F5 networks executives urge local banks to step up cybersecurity

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Photo and story by Oliver Samson / Correspondent

F5 Networks Inc. executives urged Philippine banks to tighten cybersecurity measures following the recent theft by hackers of over $80 million from the Bangladesh’s central bank.

Local banks should safeguard themselves with the most effective technology as hackers are attracted to attacking financial institutions with weak cybersecurity, Global Security Senior Manager David Holmes told the media in Manila on Friday.

“In every country, the first to get attacked are banks,” Holmes said. “We have seen a recent spate of attacks on banks in Singapore.”

Banks in Singapore, however, are not less secured than their counterparts in developed and developing countries, Holmes noted. It’s a matter of regional activities, he added.

Local banks should give hackers a hard time in penetrating their defenses until they reach the point of giving up, said Oscar Visaya, F5 Networks Philippines country manager.

The available way to fight cybercriminals is to invest in the most advanced cybersecurity solutions and best practices with the purpose of draining the energy of hackers, Visaya said.

“Make it really expensive for hackers to attack into your system. Make it very difficult for hackers to get into your digital environment.”

In light of the money-laundering scandal, involving a Bangladeshi bank and the Rizal Commercial Banking Corp., Holmes has this to say: “I think the risk is much higher this week than it was a year ago.”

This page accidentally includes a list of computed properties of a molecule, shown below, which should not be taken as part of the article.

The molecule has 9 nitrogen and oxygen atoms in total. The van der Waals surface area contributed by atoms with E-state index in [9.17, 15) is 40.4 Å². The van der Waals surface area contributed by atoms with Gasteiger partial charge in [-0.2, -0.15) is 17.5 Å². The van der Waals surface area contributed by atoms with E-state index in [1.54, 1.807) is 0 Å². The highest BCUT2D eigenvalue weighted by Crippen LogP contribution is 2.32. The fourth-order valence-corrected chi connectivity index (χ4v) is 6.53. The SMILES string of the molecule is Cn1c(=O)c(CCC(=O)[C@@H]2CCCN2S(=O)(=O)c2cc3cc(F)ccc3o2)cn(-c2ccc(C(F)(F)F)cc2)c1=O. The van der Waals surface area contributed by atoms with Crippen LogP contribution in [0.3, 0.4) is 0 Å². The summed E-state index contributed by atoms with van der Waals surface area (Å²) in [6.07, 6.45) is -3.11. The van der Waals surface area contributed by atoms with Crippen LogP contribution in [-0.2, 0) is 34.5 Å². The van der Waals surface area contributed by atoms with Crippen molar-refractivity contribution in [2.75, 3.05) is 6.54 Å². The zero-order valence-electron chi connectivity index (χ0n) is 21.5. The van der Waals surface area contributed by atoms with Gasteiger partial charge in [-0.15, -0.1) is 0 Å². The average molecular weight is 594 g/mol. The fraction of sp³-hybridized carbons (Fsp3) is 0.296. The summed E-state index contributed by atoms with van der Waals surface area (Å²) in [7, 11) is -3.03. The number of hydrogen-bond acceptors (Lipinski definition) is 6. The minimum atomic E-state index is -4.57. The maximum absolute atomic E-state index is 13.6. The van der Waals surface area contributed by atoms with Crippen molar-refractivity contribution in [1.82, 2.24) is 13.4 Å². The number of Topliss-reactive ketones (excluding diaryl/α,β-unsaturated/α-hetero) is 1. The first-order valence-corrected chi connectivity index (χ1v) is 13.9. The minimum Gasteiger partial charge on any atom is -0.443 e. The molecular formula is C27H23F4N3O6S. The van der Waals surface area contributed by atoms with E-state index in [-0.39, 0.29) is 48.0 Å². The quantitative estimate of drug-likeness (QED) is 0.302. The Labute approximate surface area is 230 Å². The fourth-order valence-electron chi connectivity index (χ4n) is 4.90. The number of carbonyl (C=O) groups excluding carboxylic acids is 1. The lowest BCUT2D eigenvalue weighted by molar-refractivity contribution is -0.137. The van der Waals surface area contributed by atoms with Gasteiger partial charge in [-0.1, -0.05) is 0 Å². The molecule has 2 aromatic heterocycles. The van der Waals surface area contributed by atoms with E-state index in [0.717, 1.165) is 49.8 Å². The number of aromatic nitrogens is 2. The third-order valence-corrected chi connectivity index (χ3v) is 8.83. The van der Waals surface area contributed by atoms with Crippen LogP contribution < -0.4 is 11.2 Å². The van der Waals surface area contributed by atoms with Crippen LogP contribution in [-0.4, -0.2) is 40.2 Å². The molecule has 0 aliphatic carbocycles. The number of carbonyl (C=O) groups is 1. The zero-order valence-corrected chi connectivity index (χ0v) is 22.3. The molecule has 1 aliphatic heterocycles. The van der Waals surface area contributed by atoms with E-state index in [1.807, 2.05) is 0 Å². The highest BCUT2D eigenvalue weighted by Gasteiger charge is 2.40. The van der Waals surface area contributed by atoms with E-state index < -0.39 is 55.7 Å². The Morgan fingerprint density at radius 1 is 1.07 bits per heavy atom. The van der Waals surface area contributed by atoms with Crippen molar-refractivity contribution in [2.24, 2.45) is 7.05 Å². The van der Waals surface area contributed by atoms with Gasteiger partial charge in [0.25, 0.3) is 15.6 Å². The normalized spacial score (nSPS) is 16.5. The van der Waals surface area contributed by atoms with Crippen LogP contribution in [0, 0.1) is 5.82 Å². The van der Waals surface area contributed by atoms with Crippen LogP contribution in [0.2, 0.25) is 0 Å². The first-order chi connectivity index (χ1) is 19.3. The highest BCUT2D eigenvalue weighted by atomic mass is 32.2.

Visaya emphasized the need for banks to reinforce cybersecurity by citing the International Data Corp. (IDC). In nine years 85 percent of the population of the Philippines will be doing digital banking, he said, adding that “currently it’s 16 percent.”

However, Holmes said F5 has “not yet seen any coordinated campaign here in the Philippines.”

He said local banks should beware of electronic mails that pretend to be a legitimate communication from the CEO, he said. The e-mail may be actually from a hacker who purportedly instructs the CFO to transfer money. One happened just recently, he said.

“We have a recommendation for local banks to share more information with each other,” Holmes said. “It’s very effective in other countries when they get together on a regular basis and share intelligence and operate as a community instead of as competitors.”

If local banks can do this, it would be a huge step forward in fighting cybercriminals, he said.

Cybersecurity expert Angel Redoble said in a separate interview he sees threats to local banks and organizations growing.

“There was not an official assessment of the scale of current threat,” said Redoble, chairman of the national advisory council for the Philippine National Police Anti-Cybercrime Group. “But cybersecurity practitioners know the local banks and other companies are being attacked by hackers.”

Authorities have no data on breaches since banks and other organizations do not report attacks, Redoble said.

“Cooperation between organizations and the authorities can help them become secure,” he said. “There is not a policy, however, that compels organizations to report breaches.”

Banks choose to not report attempts by hackers to penetrate their defenses to protect their reputation, according to Redoble. Clients may lose confidence in a bank if breaches to their cybersecurity become public, he added.

 

Image credits: Oliver Samson

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